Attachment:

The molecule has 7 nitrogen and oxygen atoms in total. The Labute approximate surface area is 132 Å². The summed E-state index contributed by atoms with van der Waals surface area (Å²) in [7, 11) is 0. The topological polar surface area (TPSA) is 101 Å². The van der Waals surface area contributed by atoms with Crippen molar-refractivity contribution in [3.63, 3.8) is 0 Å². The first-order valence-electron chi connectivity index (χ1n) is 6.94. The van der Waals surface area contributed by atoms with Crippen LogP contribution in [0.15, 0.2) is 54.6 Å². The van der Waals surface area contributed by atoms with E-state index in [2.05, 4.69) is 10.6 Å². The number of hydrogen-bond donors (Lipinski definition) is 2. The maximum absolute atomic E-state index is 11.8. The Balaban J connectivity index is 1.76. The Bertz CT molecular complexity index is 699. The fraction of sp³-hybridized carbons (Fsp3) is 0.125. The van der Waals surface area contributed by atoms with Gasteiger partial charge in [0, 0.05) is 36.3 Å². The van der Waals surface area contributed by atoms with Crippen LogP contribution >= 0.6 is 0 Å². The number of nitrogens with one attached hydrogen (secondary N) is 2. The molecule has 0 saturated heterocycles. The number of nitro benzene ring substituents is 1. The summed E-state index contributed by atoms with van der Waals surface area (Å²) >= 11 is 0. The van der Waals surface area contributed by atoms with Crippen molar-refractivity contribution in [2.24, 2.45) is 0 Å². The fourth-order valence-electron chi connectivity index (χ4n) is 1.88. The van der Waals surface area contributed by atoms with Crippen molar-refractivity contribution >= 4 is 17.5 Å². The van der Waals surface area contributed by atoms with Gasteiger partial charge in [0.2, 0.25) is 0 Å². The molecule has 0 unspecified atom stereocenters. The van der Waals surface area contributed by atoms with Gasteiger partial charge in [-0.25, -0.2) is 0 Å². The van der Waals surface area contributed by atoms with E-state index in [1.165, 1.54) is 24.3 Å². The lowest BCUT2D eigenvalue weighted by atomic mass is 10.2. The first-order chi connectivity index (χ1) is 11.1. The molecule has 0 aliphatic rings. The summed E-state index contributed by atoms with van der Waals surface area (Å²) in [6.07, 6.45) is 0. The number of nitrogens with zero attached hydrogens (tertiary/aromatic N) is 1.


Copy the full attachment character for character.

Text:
The molecule has 7 nitrogen and oxygen atoms in total. The Labute approximate surface area is 132 Å². The summed E-state index contributed by atoms with van der Waals surface area (Å²) in [7, 11) is 0. The topological polar surface area (TPSA) is 101 Å². The van der Waals surface area contributed by atoms with Crippen molar-refractivity contribution in [3.63, 3.8) is 0 Å². The first-order valence-electron chi connectivity index (χ1n) is 6.94. The van der Waals surface area contributed by atoms with Crippen LogP contribution in [0.15, 0.2) is 54.6 Å². The van der Waals surface area contributed by atoms with E-state index in [2.05, 4.69) is 10.6 Å². The number of hydrogen-bond donors (Lipinski definition) is 2. The maximum absolute atomic E-state index is 11.8. The Balaban J connectivity index is 1.76. The Bertz CT molecular complexity index is 699. The fraction of sp³-hybridized carbons (Fsp3) is 0.125. The van der Waals surface area contributed by atoms with Gasteiger partial charge in [0, 0.05) is 36.3 Å². The van der Waals surface area contributed by atoms with Crippen LogP contribution >= 0.6 is 0 Å². The number of nitrogens with one attached hydrogen (secondary N) is 2. The molecule has 0 saturated heterocycles. The number of nitro benzene ring substituents is 1. The summed E-state index contributed by atoms with van der Waals surface area (Å²) >= 11 is 0. The van der Waals surface area contributed by atoms with Crippen molar-refractivity contribution in [2.24, 2.45) is 0 Å². The fourth-order valence-electron chi connectivity index (χ4n) is 1.88. The van der Waals surface area contributed by atoms with Crippen molar-refractivity contribution >= 4 is 17.5 Å². The van der Waals surface area contributed by atoms with Gasteiger partial charge in [0.2, 0.25) is 0 Å². The molecule has 0 unspecified atom stereocenters. The van der Waals surface area contributed by atoms with Gasteiger partial charge in [-0.25, -0.2) is 0 Å². The van der Waals surface area contributed by atoms with E-state index in [1.165, 1.54) is 24.3 Å². The lowest BCUT2D eigenvalue weighted by atomic mass is 10.2. The first-order chi connectivity index (χ1) is 11.1. The molecule has 0 aliphatic rings. The summed E-state index contributed by atoms with van der Waals surface area (Å²) in [6.07, 6.45) is 0. The number of nitrogens with zero attached hydrogens (tertiary/aromatic N) is 1.